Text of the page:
Yu Kosuge: I do think a lot about my touch. I want to create many additional ranges even between piano and pianissimo. And in pianissimo itself, there are millions of colors you can create. The interesting thing about the piano is the ability to create an orchestra with it, by imitating a bassoon or horn or a church bell. The possibility is immense. And you also have to control the speed of the hammer hitting the string! I mostly start my day by practicing Bach or Mozart, which helps me to keep sensibly in touch without using any pedals.
You have achieved widespread acclaim without winning any major piano competitions, which seems to be quite unusual in your field. Have you merely avoided competitions, or have you competed actively, but simply not won any major awards?
Yu Kosuge: I won some national competitions as a teenager, but that was all. I had the luck to get to record my first CD at age 12, and make my first public recording when I was 15. People started to talk and hear about me, and soon after that, I also got an agent. So, I didn’t really consider doing competitions. This all came quite naturally. While I know that winning competitions can help one’s career, on a personal level, do you seek to receive the type of peer and critical admiration that comes from such awards?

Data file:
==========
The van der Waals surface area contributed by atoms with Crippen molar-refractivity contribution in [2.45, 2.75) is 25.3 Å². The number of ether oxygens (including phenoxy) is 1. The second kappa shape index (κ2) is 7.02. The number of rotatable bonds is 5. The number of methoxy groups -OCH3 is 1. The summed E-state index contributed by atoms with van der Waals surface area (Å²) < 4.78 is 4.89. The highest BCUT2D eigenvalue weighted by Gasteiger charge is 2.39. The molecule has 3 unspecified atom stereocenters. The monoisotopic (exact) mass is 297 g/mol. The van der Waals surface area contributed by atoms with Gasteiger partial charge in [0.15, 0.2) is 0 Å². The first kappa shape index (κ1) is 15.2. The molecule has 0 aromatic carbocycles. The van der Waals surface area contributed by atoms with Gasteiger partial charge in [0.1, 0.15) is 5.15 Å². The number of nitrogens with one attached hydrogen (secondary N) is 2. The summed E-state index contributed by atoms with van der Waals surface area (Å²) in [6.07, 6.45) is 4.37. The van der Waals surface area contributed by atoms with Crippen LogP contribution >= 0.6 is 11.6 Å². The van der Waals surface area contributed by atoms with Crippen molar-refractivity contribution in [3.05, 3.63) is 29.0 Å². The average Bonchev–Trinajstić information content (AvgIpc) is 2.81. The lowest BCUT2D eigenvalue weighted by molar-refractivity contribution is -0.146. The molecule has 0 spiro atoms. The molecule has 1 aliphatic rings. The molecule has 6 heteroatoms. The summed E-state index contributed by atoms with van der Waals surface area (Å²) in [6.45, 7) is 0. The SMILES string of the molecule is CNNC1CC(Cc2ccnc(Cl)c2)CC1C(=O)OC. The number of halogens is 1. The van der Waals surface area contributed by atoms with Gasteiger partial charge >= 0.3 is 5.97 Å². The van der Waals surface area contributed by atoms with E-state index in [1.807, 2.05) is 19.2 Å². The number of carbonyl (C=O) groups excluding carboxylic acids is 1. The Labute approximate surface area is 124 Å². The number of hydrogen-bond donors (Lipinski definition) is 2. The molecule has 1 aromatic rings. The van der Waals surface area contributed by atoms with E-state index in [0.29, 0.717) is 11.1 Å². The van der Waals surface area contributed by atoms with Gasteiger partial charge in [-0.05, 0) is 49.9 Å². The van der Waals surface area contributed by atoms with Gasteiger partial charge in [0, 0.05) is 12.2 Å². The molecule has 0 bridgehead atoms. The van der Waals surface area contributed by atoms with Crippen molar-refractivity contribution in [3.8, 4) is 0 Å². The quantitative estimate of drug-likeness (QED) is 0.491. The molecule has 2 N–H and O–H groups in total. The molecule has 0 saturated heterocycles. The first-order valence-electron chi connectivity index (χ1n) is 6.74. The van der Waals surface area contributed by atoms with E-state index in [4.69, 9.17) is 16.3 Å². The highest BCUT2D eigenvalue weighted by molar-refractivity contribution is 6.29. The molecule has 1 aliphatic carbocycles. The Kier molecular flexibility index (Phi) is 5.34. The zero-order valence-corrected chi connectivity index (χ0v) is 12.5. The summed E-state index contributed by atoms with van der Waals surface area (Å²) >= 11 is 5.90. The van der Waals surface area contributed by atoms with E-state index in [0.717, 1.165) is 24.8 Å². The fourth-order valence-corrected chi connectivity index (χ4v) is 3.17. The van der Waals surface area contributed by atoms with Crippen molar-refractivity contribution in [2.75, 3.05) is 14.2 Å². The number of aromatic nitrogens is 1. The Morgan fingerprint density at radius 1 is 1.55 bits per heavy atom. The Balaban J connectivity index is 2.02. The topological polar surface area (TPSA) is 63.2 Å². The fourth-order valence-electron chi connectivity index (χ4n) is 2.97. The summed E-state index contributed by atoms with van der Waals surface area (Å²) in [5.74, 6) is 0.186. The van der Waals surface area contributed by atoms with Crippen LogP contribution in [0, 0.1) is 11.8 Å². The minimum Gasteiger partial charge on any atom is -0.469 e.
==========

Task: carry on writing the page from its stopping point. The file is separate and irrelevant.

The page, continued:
Yu Kosuge: I got to learn often that it’s no good to worry about what others think about you. My goal lies somewhere else entirely. I don’t want to be an artist who only wants to give comforts and joy with their music. I think music must move and change people. For example, when I play Beethoven’s Appasionata, I want people to feel the pain and desperation of the piece. And, even if I don’t have any competition awards to show, am I not still on the scene? It is much more important for me to grow and still be playing when I am 50 or 60 than to have a big career break.
You travel extensively and perform all around the world. Is it difficult to maintain relationships with family, friends and loved ones when touring internationally? If so, what do you do to try and remain close with such people while you’re on the road?
Yu Kosuge: Thank God, we have Skype and Facebook! (laughs) Isn’t it difficult anyway to maintain relationships with people? But as much as I love these tools, I of course try to make personal contact as much as possible. I’m not lazy when it comes to travel, so I go visit as soon as I have time. It’s the same way when I want to listen to a particular concert.
You’ve released close to ten albums, and have a long association with Sony Records. In the USA, we constantly hear about how the record industry on the whole is dwindling, and even talented artists in the pop world are having a hard time selling any albums. Yet, in the classical world, top musicians or soloists only sell a tiny fraction of the number of albums that pop stars do. How has the changing landscape of the music business (and the advent of MP3 file sharing) impacted the classical music world, if at all?